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Stanley Kessler

Current Site Information

EPA Region 3 (Mid-Atlantic)

Pennsylvania
Montgomery County
King of Prussia

EPA ID# PAD014269971

7th Congressional District

Last Update: February 2014

Other Names


Weldwire Kessler
Kessler Stanley & Co. Inc.

Current Site Status

The U.S. Environmental Protection Agency is overseeing the cleanup of the Stanley Kessler Co. site where construction of a groundwater treatment system was completed in October 1998. Groundwater extraction and treatment will continue until the onsite groundwater reaches safe levels. Kessler conducts semi-annual groundwater sampling to monitor the effectiveness of the groundwater treatment system.

EPA’s first five-year review for the site, completed in 2004, determined that the remedy was functioning as designed and was protective of human health and the environment in the short term.  During a second five-year review, completed in 2009,  EPA found that the remedy was functioning as designed, but deferred making a protectiveness determination until a vapor intrusion assessment could be completed.  EPA’s third five year review is currently scheduled to be complete in August, 2014.

Site Description

The Stanley Kessler Company, Inc. site is located in Montgomery County, Pennsylvania. The company is engaged in degreasing and repackaging of welding wire. Past operational practices resulted in spillage of solvent degreasers into floor drains that fed into an underground septic tank and into a cesspool with no structural bottom. In 1979, organic compounds found in solvents and degreasers, such as 1,2,3-trichloropropane, trichloroethylene (TCE) and tetrachloroethane were detected in the Upper Merion Reservoir about ½ mile north from the site. The reservoir is a major source of drinking water for the Philadelphia Suburban Water Company, which serves an estimated 800,000 people. Groundwater on-site is contaminated with volatile organic compounds (VOCs) including TCE and 1,1,1 trichloroethane (TCA) from the former waste disposal practices. Approximately 5,000 people live within a mile of the site. The area surrounding the site is industrial, with private residences situated beyond the neighboring industrial facilities. The site threatens a current source of drinking water.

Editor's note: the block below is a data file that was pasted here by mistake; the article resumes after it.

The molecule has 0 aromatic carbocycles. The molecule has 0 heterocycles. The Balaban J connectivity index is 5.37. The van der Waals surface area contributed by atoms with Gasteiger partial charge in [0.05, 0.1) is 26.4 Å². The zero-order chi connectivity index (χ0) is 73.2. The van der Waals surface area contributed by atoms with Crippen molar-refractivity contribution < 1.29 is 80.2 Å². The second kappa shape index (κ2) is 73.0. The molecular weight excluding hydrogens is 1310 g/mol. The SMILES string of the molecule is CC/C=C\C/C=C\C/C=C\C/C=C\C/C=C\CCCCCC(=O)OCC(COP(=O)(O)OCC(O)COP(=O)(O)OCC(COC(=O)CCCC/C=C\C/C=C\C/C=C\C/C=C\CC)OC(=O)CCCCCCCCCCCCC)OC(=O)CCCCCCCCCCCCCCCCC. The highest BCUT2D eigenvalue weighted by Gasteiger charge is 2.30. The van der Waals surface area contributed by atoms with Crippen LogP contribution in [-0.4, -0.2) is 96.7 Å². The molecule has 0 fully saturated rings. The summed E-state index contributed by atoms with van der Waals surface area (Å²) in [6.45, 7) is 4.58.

Site Responsibility

This site was the responsibility of federal and state governments, the site owner and parties potentially responsible for site contamination.

NPL Listing History

Our country's most serious, uncontrolled, or abandoned hazardous waste sites can be cleaned using federal money. To be eligible for federal cleanup money, a site must be put on the National Priorities List. This site was proposed to the list on December 30, 1982 and formally added to the list on September 8, 1983.

Threats and Contaminants

Groundwater on site is contaminated with volatile organic compounds (VOCs) including TCE and 1,1,1 trichloroethane (TCA) from the former waste disposal practices. VOCs have been detected in the drinking water reservoir. People may be at risk by drinking contaminated ground water.

Contaminant descriptions and risk factors are available from the Agency for Toxic Substances and Disease Registry, an arm of the CDC.

Cleanup Progress

In 1981, the Stanley Kessler Company removed liquid wastes and 60 to 80 cubic yards of contaminated soil from the cesspool and septic tank and removed them from the site. The tank areas were then backfilled. The company also installed monitoring wells on the site. In 1984, the company installed a small groundwater recovery and treatment system on site. The groundwater treatment and soil flushing program was discontinued in 1990 in order to conduct the remedial investigation. The company had conducted limited groundwater monitoring from 1985 through 1990. The Stanley Kessler Company, under EPA oversight, completed a study of site contamination in 1994 as ordered under a 1991 consent decree. Despite the groundwater remediation that was conducted from 1984 to 1990, contaminant concentrations are still significantly higher than drinking water quality standards. The EPA selected the following remedy to address the contaminated groundwater at the site: groundwater extraction and treatment by activated carbon; deed restriction to prohibit the installation of new wells in the area of contamination; and periodic sampling of groundwater and treated water. Construction of the groundwater extraction system began in the summer of 1998 and was completed in October 1998. An additional groundwater extraction well was installed in February 2003 to improve upon the removal of the contaminated groundwater.

Contacts

Site Contacts

Administrative Record Locations

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